Level of language in Disney Comics (starting to be a bit off-topic)

François Willot willot.francois at ec-lille.fr
Tue Feb 26 00:50:12 CET 2002

>From: Mattias Hallin <cmhallin at algonet.se>
>I'm sure you're right, when you say that it would be difficult to find an
>exact equivalen to the specific word "gonna", or most of the other
>colloquial English words of a simliar nature which have been mentioned in
>this thread.
>On the other hand (and please correct me if I'm wrong), it seems to me that
>pretty much the same way to indicate spoken language exists in written
>French... for example by writing "j'suis" instead of "je suis", "y a pas"
>instead "il n'y a pas", "j'sais pas" instead of "je ne sais pas" and so on
>and so forth...

Yes, you're right that there is an equivalent to spoken American language
like in Gottfredson's, which is of course spoken French language. But what
I'm trying to express is that it would not mean the same in print for a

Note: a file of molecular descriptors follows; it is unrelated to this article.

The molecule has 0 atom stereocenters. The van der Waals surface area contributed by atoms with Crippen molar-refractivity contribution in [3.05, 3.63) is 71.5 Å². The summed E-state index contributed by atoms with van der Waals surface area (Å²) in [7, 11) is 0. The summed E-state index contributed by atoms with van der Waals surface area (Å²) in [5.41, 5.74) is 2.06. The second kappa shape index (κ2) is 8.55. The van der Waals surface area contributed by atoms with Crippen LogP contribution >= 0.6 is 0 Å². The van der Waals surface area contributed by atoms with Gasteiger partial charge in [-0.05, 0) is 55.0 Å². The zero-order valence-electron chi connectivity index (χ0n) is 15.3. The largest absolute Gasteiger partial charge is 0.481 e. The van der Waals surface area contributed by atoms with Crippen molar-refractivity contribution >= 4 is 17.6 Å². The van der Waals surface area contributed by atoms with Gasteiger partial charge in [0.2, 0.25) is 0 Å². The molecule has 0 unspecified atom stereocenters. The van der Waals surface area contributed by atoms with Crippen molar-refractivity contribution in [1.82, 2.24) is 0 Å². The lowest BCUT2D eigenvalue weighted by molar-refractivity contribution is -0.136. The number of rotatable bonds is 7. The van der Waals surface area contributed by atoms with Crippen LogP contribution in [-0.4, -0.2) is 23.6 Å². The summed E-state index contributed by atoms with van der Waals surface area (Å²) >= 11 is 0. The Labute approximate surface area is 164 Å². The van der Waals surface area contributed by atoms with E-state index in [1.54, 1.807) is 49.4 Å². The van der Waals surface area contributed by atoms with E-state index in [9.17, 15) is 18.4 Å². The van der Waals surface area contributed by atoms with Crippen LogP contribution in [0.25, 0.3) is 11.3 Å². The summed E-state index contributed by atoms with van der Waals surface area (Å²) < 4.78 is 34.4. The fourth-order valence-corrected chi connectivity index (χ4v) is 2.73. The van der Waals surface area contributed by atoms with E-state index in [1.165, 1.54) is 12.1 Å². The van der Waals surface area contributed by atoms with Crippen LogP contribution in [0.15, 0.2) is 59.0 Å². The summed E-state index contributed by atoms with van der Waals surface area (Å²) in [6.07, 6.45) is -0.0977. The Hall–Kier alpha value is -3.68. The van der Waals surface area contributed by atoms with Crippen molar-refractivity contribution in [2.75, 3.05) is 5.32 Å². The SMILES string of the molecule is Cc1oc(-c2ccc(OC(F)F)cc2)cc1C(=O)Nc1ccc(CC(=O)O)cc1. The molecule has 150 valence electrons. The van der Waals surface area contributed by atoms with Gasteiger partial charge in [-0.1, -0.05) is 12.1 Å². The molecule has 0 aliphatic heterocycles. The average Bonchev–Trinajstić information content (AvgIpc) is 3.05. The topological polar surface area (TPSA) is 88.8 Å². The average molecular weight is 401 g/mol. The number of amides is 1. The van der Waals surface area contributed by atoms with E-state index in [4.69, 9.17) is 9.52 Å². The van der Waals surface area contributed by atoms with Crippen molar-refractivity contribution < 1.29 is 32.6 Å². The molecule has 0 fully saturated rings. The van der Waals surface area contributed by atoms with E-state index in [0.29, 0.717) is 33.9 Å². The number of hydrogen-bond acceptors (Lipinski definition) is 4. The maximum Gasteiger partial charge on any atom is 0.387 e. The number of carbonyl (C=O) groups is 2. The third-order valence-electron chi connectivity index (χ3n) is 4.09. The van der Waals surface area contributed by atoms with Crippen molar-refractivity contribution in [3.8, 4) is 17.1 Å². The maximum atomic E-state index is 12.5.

French and for an American, because spoken language is rarely seen in print.
I have never read something like "ch'ais pas" for "je ne sais pas" which is
the way we actually pronounce it (I'm not even sure how to write "ch'ai
pas"!). And I think "j'sais pas", which is hard to pronounce, is almost as
There are not simply 2 languages, "low" and "high" like in America (if I
understand well) but I would say there are three, "spoken", "normal written"
and "high". And of course, just because the spoken language is not the one
we see in print, doesn't mean that we're only using complex phrases and high
level words in publications. So I see no equivalent to "I'm gonna" in French
writing. I believe that "normal written" French is the fairest possible
translation. In this respect, with English-American having 2 languages and
French 3, I think French is richer.
And "spoken" language, of course won't be lost. We are even able to
reconstruct the spoken language of a particular region of France in the
VIIIth century, so we'll probably be able to do it for the XXth and XXIth.

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